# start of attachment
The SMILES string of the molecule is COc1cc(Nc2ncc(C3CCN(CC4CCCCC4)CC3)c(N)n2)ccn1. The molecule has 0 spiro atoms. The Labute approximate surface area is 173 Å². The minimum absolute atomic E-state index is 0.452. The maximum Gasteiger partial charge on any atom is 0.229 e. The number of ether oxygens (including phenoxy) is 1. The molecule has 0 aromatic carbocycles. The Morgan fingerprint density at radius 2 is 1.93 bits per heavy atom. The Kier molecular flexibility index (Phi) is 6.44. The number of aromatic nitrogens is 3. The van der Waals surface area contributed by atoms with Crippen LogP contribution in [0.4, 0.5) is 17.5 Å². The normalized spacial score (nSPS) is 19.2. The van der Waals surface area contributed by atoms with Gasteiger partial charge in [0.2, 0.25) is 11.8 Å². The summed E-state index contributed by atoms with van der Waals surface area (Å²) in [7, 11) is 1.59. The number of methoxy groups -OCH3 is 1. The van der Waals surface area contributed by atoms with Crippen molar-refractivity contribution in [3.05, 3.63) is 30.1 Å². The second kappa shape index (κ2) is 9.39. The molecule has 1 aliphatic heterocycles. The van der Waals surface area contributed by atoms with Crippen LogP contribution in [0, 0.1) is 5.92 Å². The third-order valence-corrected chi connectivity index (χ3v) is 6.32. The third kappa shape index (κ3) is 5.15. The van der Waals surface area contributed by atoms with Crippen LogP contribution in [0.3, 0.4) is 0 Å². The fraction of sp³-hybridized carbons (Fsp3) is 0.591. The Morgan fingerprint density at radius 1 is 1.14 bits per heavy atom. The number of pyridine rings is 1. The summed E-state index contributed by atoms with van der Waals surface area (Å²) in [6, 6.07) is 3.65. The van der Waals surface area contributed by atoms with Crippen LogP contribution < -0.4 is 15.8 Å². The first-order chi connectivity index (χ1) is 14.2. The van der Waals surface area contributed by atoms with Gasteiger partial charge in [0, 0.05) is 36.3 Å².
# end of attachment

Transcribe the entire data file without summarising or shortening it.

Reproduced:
The SMILES string of the molecule is COc1cc(Nc2ncc(C3CCN(CC4CCCCC4)CC3)c(N)n2)ccn1. The molecule has 0 spiro atoms. The Labute approximate surface area is 173 Å². The minimum absolute atomic E-state index is 0.452. The maximum Gasteiger partial charge on any atom is 0.229 e. The number of ether oxygens (including phenoxy) is 1. The molecule has 0 aromatic carbocycles. The Morgan fingerprint density at radius 2 is 1.93 bits per heavy atom. The Kier molecular flexibility index (Phi) is 6.44. The number of aromatic nitrogens is 3. The van der Waals surface area contributed by atoms with Crippen LogP contribution in [0.4, 0.5) is 17.5 Å². The normalized spacial score (nSPS) is 19.2. The van der Waals surface area contributed by atoms with Gasteiger partial charge in [0.2, 0.25) is 11.8 Å². The summed E-state index contributed by atoms with van der Waals surface area (Å²) in [7, 11) is 1.59. The number of methoxy groups -OCH3 is 1. The van der Waals surface area contributed by atoms with Crippen molar-refractivity contribution in [3.05, 3.63) is 30.1 Å². The second kappa shape index (κ2) is 9.39. The molecule has 1 aliphatic heterocycles. The van der Waals surface area contributed by atoms with Crippen LogP contribution in [0, 0.1) is 5.92 Å². The third-order valence-corrected chi connectivity index (χ3v) is 6.32. The third kappa shape index (κ3) is 5.15. The van der Waals surface area contributed by atoms with Crippen LogP contribution in [0.3, 0.4) is 0 Å². The fraction of sp³-hybridized carbons (Fsp3) is 0.591. The Morgan fingerprint density at radius 1 is 1.14 bits per heavy atom. The number of pyridine rings is 1. The summed E-state index contributed by atoms with van der Waals surface area (Å²) in [6, 6.07) is 3.65. The van der Waals surface area contributed by atoms with Crippen LogP contribution < -0.4 is 15.8 Å². The first-order chi connectivity index (χ1) is 14.2. The van der Waals surface area contributed by atoms with Gasteiger partial charge in [0, 0.05) is 36.3 Å².